link between Langley and Charleston. Lt. H.W.
Sheridan was put in charge of the airfield. Within
days, the Army had erected wireless and radio stations,
tents, and an air signal system. A smoke signal was
used by approaching pilots to gage wind direction
and conditions. Price Field was a functioning Army
airfield. Pilots and aircraft of the 88th Battalion air
service bomber squadron were using the alfalfa pasture
daily. The radio station transmitted to Charleston,
Langley, Baltimore and New York. Pilots returning
from the strike zone stated that their main mission
was reconnaissance and to occasionally drop bombs
on mountain roads to limit miners' mobility.
The citizens of Mingo and Logan Counties were
awed by the presence of so many aircraft such that
quiet was easily restored. Price Field was having an
impact. By September 14, federal officials began
withdrawing troops from the strike zone, and Price
Field was dismantled.
The following spring, the airfield was only a
memory as Price had re-planted it in corn.
The airmen that passed through Roanoke's Price
Field gained the unique distinction of being the first
military air unit to participate in a domestic civil
disturbance in American history.
The air strip was not the first airfield in Roanoke,
but it was the first truly working "airport" in Roanoke's
history. One young aviator that flew in and out of
Price Field and lodged at the Hotel Roanoke was a
24-year-old lieutenant, James Doolittle, who gained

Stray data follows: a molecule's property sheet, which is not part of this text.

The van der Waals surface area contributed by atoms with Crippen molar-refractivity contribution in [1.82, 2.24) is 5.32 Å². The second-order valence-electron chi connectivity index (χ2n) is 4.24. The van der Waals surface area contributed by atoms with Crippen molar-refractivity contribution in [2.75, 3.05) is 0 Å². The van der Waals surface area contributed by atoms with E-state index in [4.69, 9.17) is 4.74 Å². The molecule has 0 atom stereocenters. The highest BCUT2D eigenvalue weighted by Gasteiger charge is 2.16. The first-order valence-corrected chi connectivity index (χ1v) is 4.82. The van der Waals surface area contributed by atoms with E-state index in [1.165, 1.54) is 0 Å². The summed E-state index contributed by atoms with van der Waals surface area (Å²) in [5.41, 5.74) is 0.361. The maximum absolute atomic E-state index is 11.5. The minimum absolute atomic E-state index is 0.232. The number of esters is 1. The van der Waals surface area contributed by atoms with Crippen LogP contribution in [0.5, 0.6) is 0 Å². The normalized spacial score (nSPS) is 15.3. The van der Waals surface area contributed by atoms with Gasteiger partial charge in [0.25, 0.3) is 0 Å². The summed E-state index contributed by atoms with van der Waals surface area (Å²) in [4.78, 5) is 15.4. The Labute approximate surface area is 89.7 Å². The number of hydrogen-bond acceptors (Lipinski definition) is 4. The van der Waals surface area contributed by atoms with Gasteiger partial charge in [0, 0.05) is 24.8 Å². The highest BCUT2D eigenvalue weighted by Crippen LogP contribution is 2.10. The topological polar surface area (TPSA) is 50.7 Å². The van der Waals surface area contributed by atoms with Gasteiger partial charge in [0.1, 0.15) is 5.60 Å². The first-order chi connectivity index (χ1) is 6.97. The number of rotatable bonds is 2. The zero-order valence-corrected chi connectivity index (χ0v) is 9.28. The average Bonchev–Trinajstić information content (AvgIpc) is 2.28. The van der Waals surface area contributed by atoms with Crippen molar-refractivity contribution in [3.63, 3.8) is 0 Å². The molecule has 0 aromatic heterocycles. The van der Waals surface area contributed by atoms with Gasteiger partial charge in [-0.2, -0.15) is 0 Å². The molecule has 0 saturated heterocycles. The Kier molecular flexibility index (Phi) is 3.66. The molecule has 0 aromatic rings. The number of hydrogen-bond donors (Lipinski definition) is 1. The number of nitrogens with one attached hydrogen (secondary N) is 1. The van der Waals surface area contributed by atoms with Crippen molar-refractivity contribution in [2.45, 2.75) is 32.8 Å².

national fame during World War II by leading the
daring bombing raid over Tokyo, Japan, in 1942 that
become known as the "Doolittle Raid." I

LEFT PAGE: Aerial
image shows the
Williamson Road
area that was used
for a landing field.
CENTER: Mayor
W.W. Boxley
welcomed the
fighter pilots to
Roanoke.

JULY/AUGUST 2019

11


http://www.TheRoanoker.com

The Roanoker - July/August 2019

Table of Contents for the Digital Edition of The Roanoker - July/August 2019

The Roanoker - July/August 2019 - Intro
The Roanoker - July/August 2019 - Cover1
The Roanoker - July/August 2019 - Cover2
The Roanoker - July/August 2019 - 3
The Roanoker - July/August 2019 - 4
The Roanoker - July/August 2019 - 5
The Roanoker - July/August 2019 - 6
The Roanoker - July/August 2019 - 7
The Roanoker - July/August 2019 - 8
The Roanoker - July/August 2019 - 9
The Roanoker - July/August 2019 - 10
The Roanoker - July/August 2019 - 11
The Roanoker - July/August 2019 - 12
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The Roanoker - July/August 2019 - V1
The Roanoker - July/August 2019 - V2
The Roanoker - July/August 2019 - V3
The Roanoker - July/August 2019 - V4
The Roanoker - July/August 2019 - V5
The Roanoker - July/August 2019 - V6
The Roanoker - July/August 2019 - V7
The Roanoker - July/August 2019 - V8
The Roanoker - July/August 2019 - V9
The Roanoker - July/August 2019 - V10
The Roanoker - July/August 2019 - V11
The Roanoker - July/August 2019 - V12
The Roanoker - July/August 2019 - V13
The Roanoker - July/August 2019 - V14
The Roanoker - July/August 2019 - V15
The Roanoker - July/August 2019 - V16
The Roanoker - July/August 2019 - V17
The Roanoker - July/August 2019 - V18
The Roanoker - July/August 2019 - V19
The Roanoker - July/August 2019 - V20
The Roanoker - July/August 2019 - V21
The Roanoker - July/August 2019 - V22
The Roanoker - July/August 2019 - V23
The Roanoker - July/August 2019 - V24
The Roanoker - July/August 2019 - V25
The Roanoker - July/August 2019 - V26
The Roanoker - July/August 2019 - V27
The Roanoker - July/August 2019 - V28
The Roanoker - July/August 2019 - V29
The Roanoker - July/August 2019 - V30
The Roanoker - July/August 2019 - V31
The Roanoker - July/August 2019 - V32
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The Roanoker - July/August 2019 - Cover3
The Roanoker - July/August 2019 - Cover4